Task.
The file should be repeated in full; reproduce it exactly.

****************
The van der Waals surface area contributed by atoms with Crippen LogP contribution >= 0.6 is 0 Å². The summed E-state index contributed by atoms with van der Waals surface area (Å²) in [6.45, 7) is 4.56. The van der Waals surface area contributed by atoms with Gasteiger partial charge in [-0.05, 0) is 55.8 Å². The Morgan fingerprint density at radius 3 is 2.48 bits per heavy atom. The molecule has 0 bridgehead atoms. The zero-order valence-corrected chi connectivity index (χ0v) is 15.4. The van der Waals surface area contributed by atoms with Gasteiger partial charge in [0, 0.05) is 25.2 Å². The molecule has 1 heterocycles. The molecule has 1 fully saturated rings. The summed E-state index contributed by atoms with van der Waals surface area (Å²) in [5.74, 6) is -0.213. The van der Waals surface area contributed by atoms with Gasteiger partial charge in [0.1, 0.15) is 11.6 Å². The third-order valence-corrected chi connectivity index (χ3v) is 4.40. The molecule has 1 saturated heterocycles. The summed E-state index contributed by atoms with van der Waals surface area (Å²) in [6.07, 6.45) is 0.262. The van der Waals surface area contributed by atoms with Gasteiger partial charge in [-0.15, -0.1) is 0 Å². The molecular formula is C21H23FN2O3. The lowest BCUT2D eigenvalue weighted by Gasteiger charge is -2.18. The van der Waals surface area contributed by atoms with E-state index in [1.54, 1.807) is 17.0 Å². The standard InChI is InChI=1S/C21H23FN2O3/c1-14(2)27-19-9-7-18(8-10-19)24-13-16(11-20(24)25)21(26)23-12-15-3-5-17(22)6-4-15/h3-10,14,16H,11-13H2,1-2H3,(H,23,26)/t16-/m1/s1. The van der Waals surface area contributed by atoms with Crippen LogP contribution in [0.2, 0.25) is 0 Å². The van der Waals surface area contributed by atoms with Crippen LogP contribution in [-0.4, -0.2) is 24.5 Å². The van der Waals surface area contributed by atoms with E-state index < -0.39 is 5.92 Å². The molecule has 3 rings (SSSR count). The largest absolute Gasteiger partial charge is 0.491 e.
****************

The van der Waals surface area contributed by atoms with Crippen LogP contribution >= 0.6 is 0 Å². The summed E-state index contributed by atoms with van der Waals surface area (Å²) in [6.45, 7) is 4.56. The van der Waals surface area contributed by atoms with Gasteiger partial charge in [-0.05, 0) is 55.8 Å². The Morgan fingerprint density at radius 3 is 2.48 bits per heavy atom. The molecule has 0 bridgehead atoms. The zero-order valence-corrected chi connectivity index (χ0v) is 15.4. The van der Waals surface area contributed by atoms with Gasteiger partial charge in [0, 0.05) is 25.2 Å². The molecule has 1 heterocycles. The molecule has 1 fully saturated rings. The summed E-state index contributed by atoms with van der Waals surface area (Å²) in [5.74, 6) is -0.213. The van der Waals surface area contributed by atoms with Gasteiger partial charge in [0.1, 0.15) is 11.6 Å². The third-order valence-corrected chi connectivity index (χ3v) is 4.40. The molecule has 1 saturated heterocycles. The summed E-state index contributed by atoms with van der Waals surface area (Å²) in [6.07, 6.45) is 0.262. The van der Waals surface area contributed by atoms with Gasteiger partial charge in [-0.15, -0.1) is 0 Å². The molecular formula is C21H23FN2O3. The lowest BCUT2D eigenvalue weighted by Gasteiger charge is -2.18. The van der Waals surface area contributed by atoms with E-state index in [1.54, 1.807) is 17.0 Å². The standard InChI is InChI=1S/C21H23FN2O3/c1-14(2)27-19-9-7-18(8-10-19)24-13-16(11-20(24)25)21(26)23-12-15-3-5-17(22)6-4-15/h3-10,14,16H,11-13H2,1-2H3,(H,23,26)/t16-/m1/s1. The van der Waals surface area contributed by atoms with Crippen LogP contribution in [0.2, 0.25) is 0 Å². The van der Waals surface area contributed by atoms with Crippen LogP contribution in [-0.4, -0.2) is 24.5 Å². The van der Waals surface area contributed by atoms with E-state index < -0.39 is 5.92 Å². The molecule has 3 rings (SSSR count). The largest absolute Gasteiger partial charge is 0.491 e.